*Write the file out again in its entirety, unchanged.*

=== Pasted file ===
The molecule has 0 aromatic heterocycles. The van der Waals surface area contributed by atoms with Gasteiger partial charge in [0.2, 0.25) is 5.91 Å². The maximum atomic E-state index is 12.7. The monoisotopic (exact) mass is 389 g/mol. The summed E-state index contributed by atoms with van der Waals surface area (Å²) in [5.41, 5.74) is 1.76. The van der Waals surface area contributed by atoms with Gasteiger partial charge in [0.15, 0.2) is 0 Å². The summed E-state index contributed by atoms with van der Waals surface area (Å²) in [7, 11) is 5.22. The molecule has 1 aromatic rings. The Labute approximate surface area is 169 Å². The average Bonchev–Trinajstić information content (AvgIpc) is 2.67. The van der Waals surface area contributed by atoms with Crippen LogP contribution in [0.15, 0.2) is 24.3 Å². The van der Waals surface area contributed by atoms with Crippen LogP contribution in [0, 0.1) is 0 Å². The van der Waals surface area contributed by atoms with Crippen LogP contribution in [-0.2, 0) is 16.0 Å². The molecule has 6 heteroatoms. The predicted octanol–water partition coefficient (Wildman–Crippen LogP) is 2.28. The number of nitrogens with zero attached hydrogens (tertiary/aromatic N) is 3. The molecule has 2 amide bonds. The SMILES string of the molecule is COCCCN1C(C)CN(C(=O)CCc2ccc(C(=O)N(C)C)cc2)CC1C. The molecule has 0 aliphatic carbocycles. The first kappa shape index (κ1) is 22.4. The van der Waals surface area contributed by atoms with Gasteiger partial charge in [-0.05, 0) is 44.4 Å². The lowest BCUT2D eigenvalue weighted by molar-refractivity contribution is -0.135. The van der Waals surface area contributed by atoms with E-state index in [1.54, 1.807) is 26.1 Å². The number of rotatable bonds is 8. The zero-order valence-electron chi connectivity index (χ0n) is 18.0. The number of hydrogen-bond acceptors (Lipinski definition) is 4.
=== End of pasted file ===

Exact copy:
The molecule has 0 aromatic heterocycles. The van der Waals surface area contributed by atoms with Gasteiger partial charge in [0.2, 0.25) is 5.91 Å². The maximum atomic E-state index is 12.7. The monoisotopic (exact) mass is 389 g/mol. The summed E-state index contributed by atoms with van der Waals surface area (Å²) in [5.41, 5.74) is 1.76. The van der Waals surface area contributed by atoms with Gasteiger partial charge in [0.15, 0.2) is 0 Å². The summed E-state index contributed by atoms with van der Waals surface area (Å²) in [7, 11) is 5.22. The molecule has 1 aromatic rings. The Labute approximate surface area is 169 Å². The average Bonchev–Trinajstić information content (AvgIpc) is 2.67. The van der Waals surface area contributed by atoms with Crippen LogP contribution in [0.15, 0.2) is 24.3 Å². The van der Waals surface area contributed by atoms with Crippen LogP contribution in [0, 0.1) is 0 Å². The van der Waals surface area contributed by atoms with Crippen LogP contribution in [-0.2, 0) is 16.0 Å². The molecule has 6 heteroatoms. The predicted octanol–water partition coefficient (Wildman–Crippen LogP) is 2.28. The number of nitrogens with zero attached hydrogens (tertiary/aromatic N) is 3. The molecule has 2 amide bonds. The SMILES string of the molecule is COCCCN1C(C)CN(C(=O)CCc2ccc(C(=O)N(C)C)cc2)CC1C. The molecule has 0 aliphatic carbocycles. The first kappa shape index (κ1) is 22.4. The van der Waals surface area contributed by atoms with Gasteiger partial charge in [-0.05, 0) is 44.4 Å². The lowest BCUT2D eigenvalue weighted by molar-refractivity contribution is -0.135. The van der Waals surface area contributed by atoms with E-state index in [1.54, 1.807) is 26.1 Å². The number of rotatable bonds is 8. The zero-order valence-electron chi connectivity index (χ0n) is 18.0. The number of hydrogen-bond acceptors (Lipinski definition) is 4.